Birth rate economics

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Birth rate economics

South Korea’s total fertility rate — the average number of births a woman is expected to have during her lifetime — fell to a new historic low of 0.88 in the third quarter, down from 0.96 a year ago. The rate was 0.69 in Seoul and 0.78 in Busan. Such a record is hard to find anywhere else. Zero birthrates are found only in city-states like Singapore, Hong Kong and Macau. At this rate, the total fertility rate for this year will end up at 0.8. The number is bound to go down in the coming years as the number of marriages keep falling.

At this rate, the country is headed for a demographic cliff. The population is at 51.7 million. It is expected to peak at 51.94 million in 2028 and fall to 39 million by 2067. The working population, those aged 15 to 64, has been thinning. Schools are closing down, and homes are emptying in rural areas. The falling population is as big a threat to South Korean sustainability as North Korean nuclear bombs.

South Korea has been battling with low birthrates since 2006. The government has taken over 100 measures every year, spending as much as 20 trillion won ($17 billion). With no signs of recovery, society has more or less given up. The vice chair seat on the presidential committee on the low birthrate and aging society has been empty for two months. The committee has not held a general conference this year. President Moon Jae-in last met the committee members in late 2017. He is too busy with the current state affairs to mind the future issue.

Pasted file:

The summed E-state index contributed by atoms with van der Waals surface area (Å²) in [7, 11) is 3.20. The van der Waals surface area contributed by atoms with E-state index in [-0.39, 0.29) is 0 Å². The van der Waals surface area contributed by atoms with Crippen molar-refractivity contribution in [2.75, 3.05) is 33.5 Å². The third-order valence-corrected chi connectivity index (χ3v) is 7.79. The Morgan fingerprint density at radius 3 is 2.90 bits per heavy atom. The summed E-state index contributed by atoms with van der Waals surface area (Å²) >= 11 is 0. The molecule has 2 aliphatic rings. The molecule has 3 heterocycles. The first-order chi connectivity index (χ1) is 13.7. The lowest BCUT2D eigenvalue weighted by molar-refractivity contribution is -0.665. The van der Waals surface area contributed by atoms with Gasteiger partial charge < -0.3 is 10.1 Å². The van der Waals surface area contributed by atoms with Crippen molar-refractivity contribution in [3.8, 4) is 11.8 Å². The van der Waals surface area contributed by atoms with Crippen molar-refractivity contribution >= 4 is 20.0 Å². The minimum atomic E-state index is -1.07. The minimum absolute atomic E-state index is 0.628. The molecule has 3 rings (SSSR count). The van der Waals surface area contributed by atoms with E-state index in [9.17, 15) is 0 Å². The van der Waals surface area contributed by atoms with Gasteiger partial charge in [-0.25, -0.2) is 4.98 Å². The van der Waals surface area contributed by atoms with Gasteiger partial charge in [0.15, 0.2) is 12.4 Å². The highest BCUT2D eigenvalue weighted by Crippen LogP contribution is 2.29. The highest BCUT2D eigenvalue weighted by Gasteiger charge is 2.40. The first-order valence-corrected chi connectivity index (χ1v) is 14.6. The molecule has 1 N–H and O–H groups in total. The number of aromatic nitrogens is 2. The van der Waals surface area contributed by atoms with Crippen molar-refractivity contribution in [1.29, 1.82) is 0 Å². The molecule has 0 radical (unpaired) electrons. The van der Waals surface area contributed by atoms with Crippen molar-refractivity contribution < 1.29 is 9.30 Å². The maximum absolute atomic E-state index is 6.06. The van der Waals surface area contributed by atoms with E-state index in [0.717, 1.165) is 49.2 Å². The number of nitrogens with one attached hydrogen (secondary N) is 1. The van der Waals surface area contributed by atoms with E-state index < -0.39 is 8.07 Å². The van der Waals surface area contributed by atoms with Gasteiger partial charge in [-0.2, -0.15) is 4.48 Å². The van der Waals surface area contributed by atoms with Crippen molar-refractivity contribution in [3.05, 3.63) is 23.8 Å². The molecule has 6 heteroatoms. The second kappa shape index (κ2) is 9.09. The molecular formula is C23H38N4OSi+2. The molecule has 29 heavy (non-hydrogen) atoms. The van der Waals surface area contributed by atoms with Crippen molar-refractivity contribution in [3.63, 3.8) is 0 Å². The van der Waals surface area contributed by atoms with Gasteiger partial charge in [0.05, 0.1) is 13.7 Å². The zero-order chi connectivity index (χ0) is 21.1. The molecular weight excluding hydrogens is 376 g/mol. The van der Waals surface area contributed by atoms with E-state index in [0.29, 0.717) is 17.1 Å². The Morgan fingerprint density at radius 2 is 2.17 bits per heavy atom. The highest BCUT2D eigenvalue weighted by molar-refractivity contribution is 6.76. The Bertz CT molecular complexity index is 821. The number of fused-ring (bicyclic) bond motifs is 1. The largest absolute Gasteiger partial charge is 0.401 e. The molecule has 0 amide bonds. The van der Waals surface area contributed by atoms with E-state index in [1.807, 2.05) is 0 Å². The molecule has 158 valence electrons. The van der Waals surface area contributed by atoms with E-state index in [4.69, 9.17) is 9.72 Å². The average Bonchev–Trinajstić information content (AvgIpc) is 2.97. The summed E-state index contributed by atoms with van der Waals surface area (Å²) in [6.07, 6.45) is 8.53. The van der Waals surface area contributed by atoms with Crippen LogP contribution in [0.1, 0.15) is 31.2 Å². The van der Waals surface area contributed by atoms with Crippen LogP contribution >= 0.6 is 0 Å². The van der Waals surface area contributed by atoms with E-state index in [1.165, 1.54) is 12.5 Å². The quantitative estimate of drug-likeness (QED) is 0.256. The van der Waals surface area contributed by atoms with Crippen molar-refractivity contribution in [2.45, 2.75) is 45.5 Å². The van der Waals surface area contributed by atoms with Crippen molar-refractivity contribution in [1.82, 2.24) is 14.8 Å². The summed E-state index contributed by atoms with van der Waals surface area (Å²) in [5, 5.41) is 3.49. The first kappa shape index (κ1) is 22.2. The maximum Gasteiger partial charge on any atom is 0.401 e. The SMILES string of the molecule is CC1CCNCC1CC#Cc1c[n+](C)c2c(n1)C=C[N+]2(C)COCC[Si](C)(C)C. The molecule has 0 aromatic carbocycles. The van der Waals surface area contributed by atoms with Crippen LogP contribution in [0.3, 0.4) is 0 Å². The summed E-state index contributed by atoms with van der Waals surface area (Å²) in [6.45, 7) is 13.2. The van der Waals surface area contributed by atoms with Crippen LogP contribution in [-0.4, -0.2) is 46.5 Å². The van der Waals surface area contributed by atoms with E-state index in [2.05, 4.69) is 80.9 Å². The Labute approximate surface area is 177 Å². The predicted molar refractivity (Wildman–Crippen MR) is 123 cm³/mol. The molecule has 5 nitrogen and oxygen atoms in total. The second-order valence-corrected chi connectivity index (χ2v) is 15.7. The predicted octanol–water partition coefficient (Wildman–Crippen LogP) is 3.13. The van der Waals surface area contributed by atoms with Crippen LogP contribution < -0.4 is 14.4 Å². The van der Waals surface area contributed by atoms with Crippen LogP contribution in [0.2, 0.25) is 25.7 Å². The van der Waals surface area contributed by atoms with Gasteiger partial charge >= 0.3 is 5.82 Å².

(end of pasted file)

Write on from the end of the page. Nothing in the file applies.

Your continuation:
The government has thrown out measures addressing births devised by the former government. It abolished the 1.5 birthrate goal and instead focused on balancing family and work life to encourage couples to have families. The direction is ideal but not for a country fast losing population. The government’s population task force came up with longer-term measures, but none can produce immediate or lasting effects.

The National Assembly is more relaxed. It is too preoccupied with the upcoming election in April. It set up a special committee on births, though activities were limited to a few meetings. The ruling as well as the opposition camps are uninterested.

The zero birth rate may be inevitable. The young opt to defer graduation as far as possible due to scarcity in the job market. They can hardly dream of starting a family. Child care and education are too burdensome.

The government must try to keep jobs at home. If the economy does well, the young no longer will fear starting a family or having children.
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